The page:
Trickle Ventilators


During the 2021/2022 season we encountered a lot of problems with trickle ventilators. 
Draughty when closed
Insect protection gone or decayed
Won’t close
Householder can’t open them
Draughty when closed.
We found that in a lot of cases draughts were emanating from the trickle vents even when closed. These vents were surprisingly insubstantial and it was rather a shame to find that they were letting in draughts. It would be possible to seal them to the frames to prevent some of the draughts but this would be tricky. If the windows can be used on a ventilate position, i.e. fixed in a secure vent position using the second position on the window keep then we recommend sealing up the trickle ventilators.
 Insect protection gone or decayed. 
We have identified whole estates where trickle ventilators have lost their insect protection, these are often with ‘over the head’ type arrangements. The insect grilles become brittle and fall out or are knocked out with window cleaner’s brushes.
Won’t close – this is different from draughty when closed as those do close but a draught enters between the frame and the vent. Some ventilators have plastic clips that hold the vent in place and these can break and the vent flaps about remaining open all the time, others just don’t close and allow draughts all the time even when closed.
Householder can’t open them, we liked this one! There are a lot of different types of trickle ventilators many and varied ways of opening them some push left or right some up and or down, others click open, while others need a sharp but gentle press. It is nor really surprising that some people can’t open them.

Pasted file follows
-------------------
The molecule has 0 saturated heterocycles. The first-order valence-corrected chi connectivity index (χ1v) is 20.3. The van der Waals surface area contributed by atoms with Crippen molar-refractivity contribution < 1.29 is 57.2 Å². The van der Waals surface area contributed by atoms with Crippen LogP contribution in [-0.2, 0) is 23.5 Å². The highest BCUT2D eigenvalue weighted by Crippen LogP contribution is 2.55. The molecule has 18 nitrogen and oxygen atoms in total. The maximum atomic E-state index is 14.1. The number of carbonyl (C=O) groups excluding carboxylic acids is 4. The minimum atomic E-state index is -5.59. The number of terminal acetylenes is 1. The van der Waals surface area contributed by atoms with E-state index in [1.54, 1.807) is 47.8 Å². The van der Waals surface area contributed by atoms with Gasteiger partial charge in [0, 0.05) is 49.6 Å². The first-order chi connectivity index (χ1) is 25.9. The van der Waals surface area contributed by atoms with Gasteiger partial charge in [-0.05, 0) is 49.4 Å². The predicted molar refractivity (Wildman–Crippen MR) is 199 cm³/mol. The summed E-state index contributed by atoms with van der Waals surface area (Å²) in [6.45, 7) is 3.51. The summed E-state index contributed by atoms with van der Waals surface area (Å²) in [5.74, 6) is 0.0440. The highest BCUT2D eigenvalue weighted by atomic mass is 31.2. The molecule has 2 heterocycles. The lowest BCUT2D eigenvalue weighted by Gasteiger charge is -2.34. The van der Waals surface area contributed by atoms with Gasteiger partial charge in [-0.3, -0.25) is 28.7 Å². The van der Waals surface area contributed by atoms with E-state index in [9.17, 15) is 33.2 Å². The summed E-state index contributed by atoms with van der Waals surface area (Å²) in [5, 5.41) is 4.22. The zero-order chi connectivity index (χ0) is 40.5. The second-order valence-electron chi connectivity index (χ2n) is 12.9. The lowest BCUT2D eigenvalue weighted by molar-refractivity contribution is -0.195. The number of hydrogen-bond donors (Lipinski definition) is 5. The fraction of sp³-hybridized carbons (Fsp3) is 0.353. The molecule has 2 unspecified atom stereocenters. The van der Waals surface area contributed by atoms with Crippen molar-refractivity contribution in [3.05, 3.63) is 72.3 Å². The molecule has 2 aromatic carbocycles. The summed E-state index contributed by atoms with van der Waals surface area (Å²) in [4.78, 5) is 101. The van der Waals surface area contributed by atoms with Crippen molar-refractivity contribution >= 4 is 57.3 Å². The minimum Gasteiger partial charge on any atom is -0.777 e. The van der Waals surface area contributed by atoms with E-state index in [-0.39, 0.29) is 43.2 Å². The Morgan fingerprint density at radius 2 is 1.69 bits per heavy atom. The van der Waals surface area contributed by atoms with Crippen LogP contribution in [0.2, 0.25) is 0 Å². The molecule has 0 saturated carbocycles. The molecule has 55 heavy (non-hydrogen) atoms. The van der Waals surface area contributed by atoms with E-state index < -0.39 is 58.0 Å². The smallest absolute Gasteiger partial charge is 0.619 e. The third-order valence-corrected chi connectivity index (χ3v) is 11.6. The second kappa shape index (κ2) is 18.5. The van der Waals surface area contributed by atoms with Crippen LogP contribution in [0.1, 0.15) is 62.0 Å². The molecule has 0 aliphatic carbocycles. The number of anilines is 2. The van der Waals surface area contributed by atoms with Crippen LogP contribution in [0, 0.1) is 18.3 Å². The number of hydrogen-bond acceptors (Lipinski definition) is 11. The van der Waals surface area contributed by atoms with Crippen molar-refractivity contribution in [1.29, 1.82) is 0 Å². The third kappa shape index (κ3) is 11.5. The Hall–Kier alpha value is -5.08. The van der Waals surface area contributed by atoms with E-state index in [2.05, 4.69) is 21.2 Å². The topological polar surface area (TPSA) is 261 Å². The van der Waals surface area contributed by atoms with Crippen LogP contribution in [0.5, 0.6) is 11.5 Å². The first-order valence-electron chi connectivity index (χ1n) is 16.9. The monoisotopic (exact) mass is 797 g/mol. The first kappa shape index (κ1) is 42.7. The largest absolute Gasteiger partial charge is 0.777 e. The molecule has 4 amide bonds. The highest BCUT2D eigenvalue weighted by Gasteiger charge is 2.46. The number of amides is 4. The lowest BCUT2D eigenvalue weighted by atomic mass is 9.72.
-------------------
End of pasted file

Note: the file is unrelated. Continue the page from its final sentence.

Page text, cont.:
Trickle ventilators are the bane of a DraughtBusters life, they are intended to let draughts in in a controlled way. They are proving themselves to be unfit for purpose. We see ventilation as an active thing, to be controlled by occupants as and when required and a general government directive of ‘one size fits all’ is resulting in draughty homes. We have said before that draughts do too much by way of ventilation when it is wind and not enough when it is calm. Trickle ventilators should now be outlawed in favour of saving energy. Controlled ventilation is what we need. 
The adage, ‘build tight ventilate right’ is a very good one, unfortunately trickle vents although the intention was for them to help have turned out to be unhelpful, cause draughts as highlighted above, do not ventilate right and it will take a lot of work to rectify the situation. Sadly this is a repeat of the same mistake made in the fifties with compulsory through the wall vents in all bedrooms in new homes, DraughtBusters expend a lot of effort blocking those ones up.